Drive – Audi RS4 Review

6 Mar 2015 | Author: | Comments Off on Drive – Audi RS4 Review
Audi RS4

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Is late really better than never? Well, in the case of this Audi RS4, it will have to do. The RS4 was launched in May and should have appeared on this page soon after.

But twice it was pulled from our grasp, each time following a test thrashing on a racetrack – arguably its native habitat – that left the tyres in need of dire attention.

But what about the real world, where most of these cars are likely to spend most of their time?

At $164,500, the RS4 costs about $30,000 more than its already-hot S4 brother. Rivals in its sights include BMW’s class-leading M3 ($140,000) and Mercedes-Benz’s V8-powered C55 AMG ($159,500). A wagon version (or Avant in Audi-speak) arrives soon.

The differences between the RS4 and S4 are significant. An all-new 4.2-litre direct-injection V8 debuts and the quattro all-wheel-drive system has been revised. Everything from the suspension and brakes to even the seating has been enhanced for a more enticing driving experience.

The visual differences, meanwhile, are subtle but speak volumes about its intended vocation. The guards are pumped nicely to accommodate a wider track and big 19-inch rims, and the beautifully integrated rear spoiler and drainpipe exhausts add discreet muscle.

Inside it’s typical A4, apart from some unique trim, a snazzy, flat-bottomed steering wheel and Recaro sports seats. The latter grip the torso securely and feature inflatable bolsters for a tighter hold, but make getting in and out a pain and are only manually adjustable.

The crowning glory of the RS4 is undoubtedly its rev-hungry new V8, which pumps out an astounding 309 kW at 7800 rpm. At low revs there’s nothing to suggest what’s to come, but hold your foot past 5000 rpm and the power delivery spikes noticeably, the soundtrack hardens and momentum starts building with serious intensity.

Audi claims a swift 4.8 seconds for the 0-100 km/h sprint, putting the RS4 in some serious sports car territory.

A cool if somewhat gimmicky feature is the Sport button on the steering wheel. Press it and the throttle response is altered, a flap in the exhaust is lowered for a meatier sound and the seat sides grip you harder. Boys will love it.

It’s not all good news, though.

Our RS4 quaffed nearly 20 L/100 km during the urban section of our road test loop, enough to drain the 63-litre tank in little more than 300 kilometres. After a stint of highway cruising, our average was a still considerable 13.7 L/100 km.

And the six-speed manual shift, despite being admirably quick and precise, feels a touch springy and artificial.

There’s no getting around the rest of the package – it’s on the ball. The new quattro all-wheel-drive system foregoes the 50/50 front/rear split for a new 40/60 set-up, and although you still get brilliant traction in slippery conditions the Audi has none of the indifference of its predecessors when asked to turn into a corner.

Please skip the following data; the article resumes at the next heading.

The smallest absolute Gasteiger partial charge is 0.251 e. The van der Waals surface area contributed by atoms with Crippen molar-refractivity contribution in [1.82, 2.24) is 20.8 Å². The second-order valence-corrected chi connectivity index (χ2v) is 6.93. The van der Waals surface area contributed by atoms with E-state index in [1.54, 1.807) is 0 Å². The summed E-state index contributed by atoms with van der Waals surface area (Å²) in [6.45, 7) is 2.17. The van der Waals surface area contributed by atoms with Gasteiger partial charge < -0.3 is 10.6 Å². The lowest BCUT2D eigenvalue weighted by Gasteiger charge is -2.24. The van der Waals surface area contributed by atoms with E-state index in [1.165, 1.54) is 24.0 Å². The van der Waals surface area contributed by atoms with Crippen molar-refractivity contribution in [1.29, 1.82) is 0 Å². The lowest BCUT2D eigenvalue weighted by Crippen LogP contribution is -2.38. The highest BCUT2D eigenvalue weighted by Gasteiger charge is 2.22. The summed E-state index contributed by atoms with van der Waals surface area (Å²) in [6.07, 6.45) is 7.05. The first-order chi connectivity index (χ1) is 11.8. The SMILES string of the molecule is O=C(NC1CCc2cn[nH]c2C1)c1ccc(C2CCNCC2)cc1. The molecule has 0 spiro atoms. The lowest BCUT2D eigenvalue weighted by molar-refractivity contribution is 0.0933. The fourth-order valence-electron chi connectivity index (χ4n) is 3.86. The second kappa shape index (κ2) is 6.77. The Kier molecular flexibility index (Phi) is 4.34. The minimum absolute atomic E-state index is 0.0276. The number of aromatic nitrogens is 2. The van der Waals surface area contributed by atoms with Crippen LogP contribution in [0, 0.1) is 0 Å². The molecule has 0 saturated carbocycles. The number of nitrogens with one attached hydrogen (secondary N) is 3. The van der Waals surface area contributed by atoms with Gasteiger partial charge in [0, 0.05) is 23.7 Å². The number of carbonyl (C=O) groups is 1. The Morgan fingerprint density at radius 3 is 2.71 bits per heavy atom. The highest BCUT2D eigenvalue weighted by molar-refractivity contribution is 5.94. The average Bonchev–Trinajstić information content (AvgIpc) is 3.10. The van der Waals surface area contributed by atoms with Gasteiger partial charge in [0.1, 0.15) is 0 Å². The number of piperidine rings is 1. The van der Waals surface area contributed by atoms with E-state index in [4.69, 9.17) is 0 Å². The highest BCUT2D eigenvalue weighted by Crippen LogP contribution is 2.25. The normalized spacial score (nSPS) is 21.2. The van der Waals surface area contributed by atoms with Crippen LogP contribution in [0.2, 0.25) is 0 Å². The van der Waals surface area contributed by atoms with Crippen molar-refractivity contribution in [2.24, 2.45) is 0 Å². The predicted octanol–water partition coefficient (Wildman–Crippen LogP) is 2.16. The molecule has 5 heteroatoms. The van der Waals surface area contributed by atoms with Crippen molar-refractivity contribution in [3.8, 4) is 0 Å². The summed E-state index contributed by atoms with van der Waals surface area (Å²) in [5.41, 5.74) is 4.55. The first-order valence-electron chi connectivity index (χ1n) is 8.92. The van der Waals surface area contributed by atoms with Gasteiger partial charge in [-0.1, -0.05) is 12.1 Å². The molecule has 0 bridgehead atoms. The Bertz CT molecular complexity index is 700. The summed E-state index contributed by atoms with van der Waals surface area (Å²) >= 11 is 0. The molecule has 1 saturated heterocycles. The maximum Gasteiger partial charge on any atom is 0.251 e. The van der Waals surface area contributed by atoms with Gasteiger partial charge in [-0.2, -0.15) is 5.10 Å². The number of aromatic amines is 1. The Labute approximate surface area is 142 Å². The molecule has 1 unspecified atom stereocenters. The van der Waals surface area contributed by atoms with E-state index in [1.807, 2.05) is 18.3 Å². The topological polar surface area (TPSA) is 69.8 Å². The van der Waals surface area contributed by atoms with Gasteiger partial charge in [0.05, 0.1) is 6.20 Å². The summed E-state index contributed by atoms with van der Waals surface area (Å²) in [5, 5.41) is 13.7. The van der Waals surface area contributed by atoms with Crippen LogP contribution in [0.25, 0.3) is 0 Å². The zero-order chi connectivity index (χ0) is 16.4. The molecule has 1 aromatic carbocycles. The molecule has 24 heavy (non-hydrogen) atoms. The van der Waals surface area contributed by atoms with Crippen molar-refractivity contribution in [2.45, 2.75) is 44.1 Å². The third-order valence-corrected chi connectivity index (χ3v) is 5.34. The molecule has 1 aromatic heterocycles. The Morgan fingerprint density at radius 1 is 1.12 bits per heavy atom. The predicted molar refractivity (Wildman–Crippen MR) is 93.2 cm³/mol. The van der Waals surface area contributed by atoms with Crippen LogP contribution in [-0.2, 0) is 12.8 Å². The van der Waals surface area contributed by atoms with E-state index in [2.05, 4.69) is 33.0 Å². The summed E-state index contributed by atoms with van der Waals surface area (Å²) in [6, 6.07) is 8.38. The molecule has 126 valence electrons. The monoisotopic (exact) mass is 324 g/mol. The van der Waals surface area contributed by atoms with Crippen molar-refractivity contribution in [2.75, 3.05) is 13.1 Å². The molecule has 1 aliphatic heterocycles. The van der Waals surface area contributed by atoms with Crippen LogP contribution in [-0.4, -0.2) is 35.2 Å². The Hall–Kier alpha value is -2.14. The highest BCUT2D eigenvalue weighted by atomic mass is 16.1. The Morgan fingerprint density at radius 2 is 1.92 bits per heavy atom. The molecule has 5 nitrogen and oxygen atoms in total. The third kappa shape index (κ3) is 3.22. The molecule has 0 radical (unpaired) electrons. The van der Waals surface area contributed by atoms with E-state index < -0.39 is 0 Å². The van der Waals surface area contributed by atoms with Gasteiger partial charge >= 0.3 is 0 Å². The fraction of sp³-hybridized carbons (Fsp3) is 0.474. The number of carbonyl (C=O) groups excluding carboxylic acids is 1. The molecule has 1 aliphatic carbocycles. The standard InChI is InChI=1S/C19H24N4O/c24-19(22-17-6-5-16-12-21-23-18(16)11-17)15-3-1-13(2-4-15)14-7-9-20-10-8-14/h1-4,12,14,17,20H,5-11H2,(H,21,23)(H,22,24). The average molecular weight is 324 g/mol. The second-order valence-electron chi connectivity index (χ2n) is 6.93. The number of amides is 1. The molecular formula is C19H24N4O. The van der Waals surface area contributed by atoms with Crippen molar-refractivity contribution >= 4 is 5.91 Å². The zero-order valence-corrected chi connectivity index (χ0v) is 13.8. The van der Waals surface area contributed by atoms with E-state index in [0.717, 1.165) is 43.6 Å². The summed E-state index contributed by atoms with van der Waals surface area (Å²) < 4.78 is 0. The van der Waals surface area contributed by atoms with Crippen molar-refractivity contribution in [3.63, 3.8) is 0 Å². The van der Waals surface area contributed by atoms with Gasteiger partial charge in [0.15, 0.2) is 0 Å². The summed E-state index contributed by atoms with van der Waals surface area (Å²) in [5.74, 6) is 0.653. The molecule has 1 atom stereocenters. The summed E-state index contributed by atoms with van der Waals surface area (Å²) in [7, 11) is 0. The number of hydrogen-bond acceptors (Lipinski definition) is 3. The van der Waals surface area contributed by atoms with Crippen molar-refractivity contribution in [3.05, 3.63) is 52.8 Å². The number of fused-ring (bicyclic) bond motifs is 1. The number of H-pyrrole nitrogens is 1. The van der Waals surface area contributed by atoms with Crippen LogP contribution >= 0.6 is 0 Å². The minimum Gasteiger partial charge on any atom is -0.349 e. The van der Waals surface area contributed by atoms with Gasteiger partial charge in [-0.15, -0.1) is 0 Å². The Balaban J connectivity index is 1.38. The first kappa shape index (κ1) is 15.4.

Much better balanced, with responsive steering, strong brakes, massive grip and a real sense of poise, the RS4 finally delivers the serious thrills that hot Audis have threatened but never really managed in the past.

The pay-off for the RS4’s awesome abilities is a somewhat restless ride and plenty of tyre noise, but the top A4 retains a sense of compliance and refinement that makes it an entirely agreeable companion on a day-to-day basis.

Whether these newfound dynamic smarts elevate the RS4 to the top of the sports sedan pile we can’t say, but it would have to be in with a big shout.

Price and equipment

Audi RS4

Rating: 3.5 out of 5 stars

At $164,500, the RS4 costs about $30k more than its already hot S4 brother but the differences are manifold. An all-new 4.2-litre direct-injection V8 debuts, the quattro all-wheel-drive system has been revised and everything from the suspension to brakes has been refettled for a more enticing driving experience. Sat nav, TV, leather, climate control, cruise, parking sensors and a cranking six-stack CD sound system further justify the price tag.

Under the bonnet

Rating: 4.5 out of 5 stars

The crowning glory of the RS4 is undoubtedly its rev-hungry new V8, which pumps out an astounding 309kW at 7800rpm. At low revs there#8217;s nothing to suggest what#8217;s to come but hold your foot past 5000rpm and the power delivery spikes noticeably, the soundtrack hardens and momentum starts building with serious intensity. It#8217;s not all good news, though.

Our RS4 quaffed nearly 20L/100km during the urban section of our road test loop, enough to drain the 63-litre tank in little over 300km. After a stint of highway cruising our average was a still considerable 13.7L/100km.

How it drives

Rating: 4.0 out of 5 stars

The new quattro all-wheel-drive system forgoes Audi#8217;s traditional 50/50 front/rear split for a new 40/60 set-up, and while you still get brilliant traction in slippery conditions the RS4 has none of the indifference of its predecessors when asked to turn into a corner. Much better balanced, with responsive steering, strong brakes, massive grip and a real sense of poise, it finally delivers the serious thrills that hot Audis have threatened to but never really managed in the past.

Comfort and practicality

Rating: 3.5 out of 5 stars

Inside, it#8217;s typical A4 apart from some unique trim, a snazzy flat-bottomed steering wheel and RS sports seats. The latter grip the torso securely, and feature inflatable bolsters for a tighter hold, but make getting in and out a pain and are only manually adjustable. You also get a somewhat restless ride and plenty of tyre noise, but the top A4 retains a sense of compliance and refinement that makes it an entirely agreeable companion on a day-to-day basis.

Audi RS4
Audi RS4
Audi RS4
Audi RS4
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